Retro Review: Starsky & Hutch

Do you remember that red 1974 Ford Torino? How about the screech of tires and a filter of smoke as the car took off? What about that brown perm and shaggy blonde that used to populate that car? Or how could you forget a name like Huggy Bear?

Starsky & Hutch was one of the most popular police dramas of the late 1970s and made Paul Michael Glaser and David Soul household names.

The show featured two young undercover cops who busted perps in the hardest section of Bay City.

Their car, the Ford Torino, became as famous as the A-Team’s van and the Dukes of Hazard’s General Lee in the 1980s.

It was a new kind of police drama as it focused more on youth-oriented issues.

Now 30 years later and seven months from the show’s 30th Anniversary, Hollywood rolls out the infamous cop show as a feature film comedy which pays homage to the show that made it a household name back in good old 1974.

In this new version, it is still the 1970s and Ben Stiller and Owen Wilson play the characters made famous by Glaser and Soul. This time they meet for the first time and are assigned together as partners.

We are also introduced to aspiring drug-kingpin Reese Feldman (Vince Vaughn) and his science-nerd partner Friday (Jason Bateman).

Feldman has devised a plan to score the biggest cocaine sale of his illustrious career and with Friday’s coke camouflage he can’t lose. It is up to our heroes to stop them if they don’t kill each other first.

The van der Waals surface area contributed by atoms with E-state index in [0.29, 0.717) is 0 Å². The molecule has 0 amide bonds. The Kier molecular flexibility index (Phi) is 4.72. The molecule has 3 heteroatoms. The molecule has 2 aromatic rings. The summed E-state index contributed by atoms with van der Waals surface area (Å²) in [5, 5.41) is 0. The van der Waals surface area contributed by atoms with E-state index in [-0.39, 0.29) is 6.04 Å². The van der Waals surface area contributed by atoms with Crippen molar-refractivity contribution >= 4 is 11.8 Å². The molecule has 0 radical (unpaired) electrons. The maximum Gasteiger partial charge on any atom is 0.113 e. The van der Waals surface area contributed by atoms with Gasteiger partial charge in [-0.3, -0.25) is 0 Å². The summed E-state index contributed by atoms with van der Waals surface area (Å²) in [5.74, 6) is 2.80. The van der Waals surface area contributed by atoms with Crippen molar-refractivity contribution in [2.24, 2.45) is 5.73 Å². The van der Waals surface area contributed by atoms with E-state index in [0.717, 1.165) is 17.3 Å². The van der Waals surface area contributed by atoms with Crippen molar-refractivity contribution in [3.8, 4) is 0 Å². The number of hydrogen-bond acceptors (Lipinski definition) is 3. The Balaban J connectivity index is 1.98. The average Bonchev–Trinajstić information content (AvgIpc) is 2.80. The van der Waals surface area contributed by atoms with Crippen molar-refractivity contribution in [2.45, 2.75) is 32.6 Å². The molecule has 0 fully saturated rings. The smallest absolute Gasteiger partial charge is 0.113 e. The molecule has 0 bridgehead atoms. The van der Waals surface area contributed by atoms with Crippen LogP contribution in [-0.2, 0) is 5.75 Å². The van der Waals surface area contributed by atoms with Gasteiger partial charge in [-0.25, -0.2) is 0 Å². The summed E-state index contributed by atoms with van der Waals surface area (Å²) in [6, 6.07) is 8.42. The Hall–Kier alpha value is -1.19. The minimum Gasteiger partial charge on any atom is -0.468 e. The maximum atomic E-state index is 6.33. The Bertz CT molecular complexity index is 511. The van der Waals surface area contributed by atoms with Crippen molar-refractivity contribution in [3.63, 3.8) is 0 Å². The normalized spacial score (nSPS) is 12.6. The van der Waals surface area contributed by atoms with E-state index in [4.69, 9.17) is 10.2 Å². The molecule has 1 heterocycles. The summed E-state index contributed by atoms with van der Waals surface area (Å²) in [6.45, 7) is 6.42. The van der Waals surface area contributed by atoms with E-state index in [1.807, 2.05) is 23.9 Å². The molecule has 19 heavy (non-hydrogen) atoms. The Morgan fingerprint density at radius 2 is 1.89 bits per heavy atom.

Starsky & Hutch is a comedic homage to a 1970s show that went down in infamy. It’s not an update, sequel, prequel or remake but a lighter version of the original product. The characters are smart, funny but also feel a lot like the originals. Sure there is a lot of poking fun at the 1970s but come on when we are talking afros, elevator shoes, disco-square offs and the Bee Gees what isn’t their to smirk about.

In the original incarnation, the television show embraced the youth market and by casting Stiller and Wilson the filmmakers have found a way to make the classic product reach a new generation. Stiller embraces so much of his character in here you become amazed of how easy the transformation is. It also doesn’t hurt that he really does resemble Paul Michael Glaser in some shots.

I had a harder time with Wilson because the guy was up to his same old laid back cool dude mentality. Also Hutch was always the cooler and more attractive of the duo. Wilson does the cool but doesn’t embrace Hutch as much as Stiller is Starsky. I really did like Wilson better in “I, Spy” and the Shanghai flicks.

Wilson and Stiller really do understand each other and there are a lot of funny and classy moments between the two. I really liked the stadium and locker room scenes. They were priceless. There were also some gags that really didn’t work like the mime and stakeout bits.

I really did find that Snoop Dogg as Huggy Bear was casting at perfection. Dogg really didn’t have to expand his repertoire because he was Huggy from the first scene. He is as perfect as an actor can be in that part.

I didn’t care much for Vince Vaughn as Feldman but instead liked Bateman more as his nerd sidekick. Vaughn just wasn’t funny and that pulled away from the great chemistry of Wilson and Stiller.

What the film really needed was a lot more smart spoofy gags which poked fun at the 1970s but also paid homage to the show. I really wanted to laugh more in this movie. Besides that this is one of the smarter television to silver screen adaptations. Just could have been grander.

(3.5 out of 5)

So Says the Soothsayer

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